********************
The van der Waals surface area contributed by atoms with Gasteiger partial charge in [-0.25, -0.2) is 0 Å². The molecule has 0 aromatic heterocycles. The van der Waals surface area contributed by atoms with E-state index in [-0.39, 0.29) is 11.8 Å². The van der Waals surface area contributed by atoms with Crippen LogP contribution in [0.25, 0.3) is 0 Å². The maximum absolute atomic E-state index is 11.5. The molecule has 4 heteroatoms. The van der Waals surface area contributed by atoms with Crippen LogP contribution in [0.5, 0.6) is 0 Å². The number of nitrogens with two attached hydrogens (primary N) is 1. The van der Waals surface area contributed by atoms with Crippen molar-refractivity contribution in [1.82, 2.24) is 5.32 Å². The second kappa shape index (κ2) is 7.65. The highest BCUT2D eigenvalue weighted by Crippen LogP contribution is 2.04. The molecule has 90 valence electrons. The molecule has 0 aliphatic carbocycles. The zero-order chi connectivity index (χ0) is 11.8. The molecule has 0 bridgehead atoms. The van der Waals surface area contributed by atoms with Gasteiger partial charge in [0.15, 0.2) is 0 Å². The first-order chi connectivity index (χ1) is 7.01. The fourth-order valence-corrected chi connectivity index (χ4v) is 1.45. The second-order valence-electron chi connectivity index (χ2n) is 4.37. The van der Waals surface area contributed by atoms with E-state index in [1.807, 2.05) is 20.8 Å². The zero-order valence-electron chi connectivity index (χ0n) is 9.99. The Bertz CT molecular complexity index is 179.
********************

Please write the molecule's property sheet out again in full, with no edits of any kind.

The van der Waals surface area contributed by atoms with Gasteiger partial charge in [-0.25, -0.2) is 0 Å². The molecule has 0 aromatic heterocycles. The van der Waals surface area contributed by atoms with E-state index in [-0.39, 0.29) is 11.8 Å². The van der Waals surface area contributed by atoms with Crippen LogP contribution in [0.25, 0.3) is 0 Å². The maximum absolute atomic E-state index is 11.5. The molecule has 4 heteroatoms. The van der Waals surface area contributed by atoms with Crippen LogP contribution in [0.5, 0.6) is 0 Å². The number of nitrogens with two attached hydrogens (primary N) is 1. The van der Waals surface area contributed by atoms with Crippen molar-refractivity contribution in [1.82, 2.24) is 5.32 Å². The second kappa shape index (κ2) is 7.65. The highest BCUT2D eigenvalue weighted by Crippen LogP contribution is 2.04. The molecule has 90 valence electrons. The molecule has 0 aliphatic carbocycles. The zero-order chi connectivity index (χ0) is 11.8. The molecule has 0 bridgehead atoms. The van der Waals surface area contributed by atoms with Gasteiger partial charge in [0.15, 0.2) is 0 Å². The first-order chi connectivity index (χ1) is 7.01. The fourth-order valence-corrected chi connectivity index (χ4v) is 1.45. The second-order valence-electron chi connectivity index (χ2n) is 4.37. The van der Waals surface area contributed by atoms with E-state index in [1.807, 2.05) is 20.8 Å². The zero-order valence-electron chi connectivity index (χ0n) is 9.99. The Bertz CT molecular complexity index is 179.